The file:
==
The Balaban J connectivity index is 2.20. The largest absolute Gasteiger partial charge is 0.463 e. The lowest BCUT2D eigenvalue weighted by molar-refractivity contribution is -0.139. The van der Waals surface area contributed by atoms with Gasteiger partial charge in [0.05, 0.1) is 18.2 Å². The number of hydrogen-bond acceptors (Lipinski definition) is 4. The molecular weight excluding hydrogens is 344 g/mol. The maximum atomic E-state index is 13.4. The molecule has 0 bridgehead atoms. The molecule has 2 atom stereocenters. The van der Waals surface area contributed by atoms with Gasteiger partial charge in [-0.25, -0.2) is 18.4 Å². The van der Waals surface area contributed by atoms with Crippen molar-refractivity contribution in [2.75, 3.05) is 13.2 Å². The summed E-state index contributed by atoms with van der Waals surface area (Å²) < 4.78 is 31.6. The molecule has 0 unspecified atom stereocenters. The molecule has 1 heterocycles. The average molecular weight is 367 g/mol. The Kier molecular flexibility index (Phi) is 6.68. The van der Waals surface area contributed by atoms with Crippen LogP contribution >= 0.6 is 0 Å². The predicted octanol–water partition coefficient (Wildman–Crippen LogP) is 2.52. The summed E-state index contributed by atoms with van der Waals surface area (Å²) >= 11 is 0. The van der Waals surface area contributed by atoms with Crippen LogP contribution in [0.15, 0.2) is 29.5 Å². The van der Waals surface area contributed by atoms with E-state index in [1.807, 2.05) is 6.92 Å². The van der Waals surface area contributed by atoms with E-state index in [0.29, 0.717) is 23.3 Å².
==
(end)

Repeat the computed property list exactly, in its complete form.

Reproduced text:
The Balaban J connectivity index is 2.20. The largest absolute Gasteiger partial charge is 0.463 e. The lowest BCUT2D eigenvalue weighted by molar-refractivity contribution is -0.139. The van der Waals surface area contributed by atoms with Gasteiger partial charge in [0.05, 0.1) is 18.2 Å². The number of hydrogen-bond acceptors (Lipinski definition) is 4. The molecular weight excluding hydrogens is 344 g/mol. The maximum atomic E-state index is 13.4. The molecule has 0 bridgehead atoms. The molecule has 2 atom stereocenters. The van der Waals surface area contributed by atoms with Gasteiger partial charge in [-0.25, -0.2) is 18.4 Å². The van der Waals surface area contributed by atoms with Crippen molar-refractivity contribution in [2.75, 3.05) is 13.2 Å². The summed E-state index contributed by atoms with van der Waals surface area (Å²) < 4.78 is 31.6. The molecule has 0 unspecified atom stereocenters. The molecule has 1 heterocycles. The average molecular weight is 367 g/mol. The Kier molecular flexibility index (Phi) is 6.68. The van der Waals surface area contributed by atoms with Crippen LogP contribution >= 0.6 is 0 Å². The predicted octanol–water partition coefficient (Wildman–Crippen LogP) is 2.52. The summed E-state index contributed by atoms with van der Waals surface area (Å²) >= 11 is 0. The van der Waals surface area contributed by atoms with Crippen LogP contribution in [0.15, 0.2) is 29.5 Å². The van der Waals surface area contributed by atoms with E-state index in [1.807, 2.05) is 6.92 Å². The van der Waals surface area contributed by atoms with E-state index in [0.29, 0.717) is 23.3 Å².